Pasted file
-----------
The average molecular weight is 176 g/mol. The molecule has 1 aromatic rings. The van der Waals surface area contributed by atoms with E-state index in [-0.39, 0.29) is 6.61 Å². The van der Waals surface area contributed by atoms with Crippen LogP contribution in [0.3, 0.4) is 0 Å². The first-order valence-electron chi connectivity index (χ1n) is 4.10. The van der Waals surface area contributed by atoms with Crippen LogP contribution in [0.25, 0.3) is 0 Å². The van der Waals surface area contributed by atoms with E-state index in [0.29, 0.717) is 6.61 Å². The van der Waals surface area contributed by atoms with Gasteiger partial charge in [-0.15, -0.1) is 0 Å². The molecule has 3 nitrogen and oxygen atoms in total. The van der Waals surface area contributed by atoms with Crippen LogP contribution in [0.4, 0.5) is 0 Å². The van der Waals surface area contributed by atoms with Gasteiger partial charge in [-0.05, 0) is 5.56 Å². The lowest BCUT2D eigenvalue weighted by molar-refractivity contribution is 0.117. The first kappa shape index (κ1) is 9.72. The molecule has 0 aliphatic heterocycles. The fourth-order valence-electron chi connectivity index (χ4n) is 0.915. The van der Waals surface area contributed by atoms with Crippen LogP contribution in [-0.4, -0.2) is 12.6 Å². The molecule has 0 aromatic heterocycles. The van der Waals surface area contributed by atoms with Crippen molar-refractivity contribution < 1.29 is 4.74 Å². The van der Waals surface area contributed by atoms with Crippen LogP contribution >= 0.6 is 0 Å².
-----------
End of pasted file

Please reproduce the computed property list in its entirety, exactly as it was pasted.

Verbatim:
The average molecular weight is 176 g/mol. The molecule has 1 aromatic rings. The van der Waals surface area contributed by atoms with E-state index in [-0.39, 0.29) is 6.61 Å². The van der Waals surface area contributed by atoms with Crippen LogP contribution in [0.3, 0.4) is 0 Å². The first-order valence-electron chi connectivity index (χ1n) is 4.10. The van der Waals surface area contributed by atoms with Crippen LogP contribution in [0.25, 0.3) is 0 Å². The van der Waals surface area contributed by atoms with E-state index in [0.29, 0.717) is 6.61 Å². The van der Waals surface area contributed by atoms with Gasteiger partial charge in [-0.15, -0.1) is 0 Å². The molecule has 3 nitrogen and oxygen atoms in total. The van der Waals surface area contributed by atoms with Crippen LogP contribution in [0.4, 0.5) is 0 Å². The van der Waals surface area contributed by atoms with Gasteiger partial charge in [-0.05, 0) is 5.56 Å². The lowest BCUT2D eigenvalue weighted by molar-refractivity contribution is 0.117. The first kappa shape index (κ1) is 9.72. The molecule has 0 aliphatic heterocycles. The fourth-order valence-electron chi connectivity index (χ4n) is 0.915. The van der Waals surface area contributed by atoms with Crippen LogP contribution in [-0.4, -0.2) is 12.6 Å². The molecule has 0 aromatic heterocycles. The van der Waals surface area contributed by atoms with Crippen molar-refractivity contribution < 1.29 is 4.74 Å². The van der Waals surface area contributed by atoms with Crippen LogP contribution >= 0.6 is 0 Å².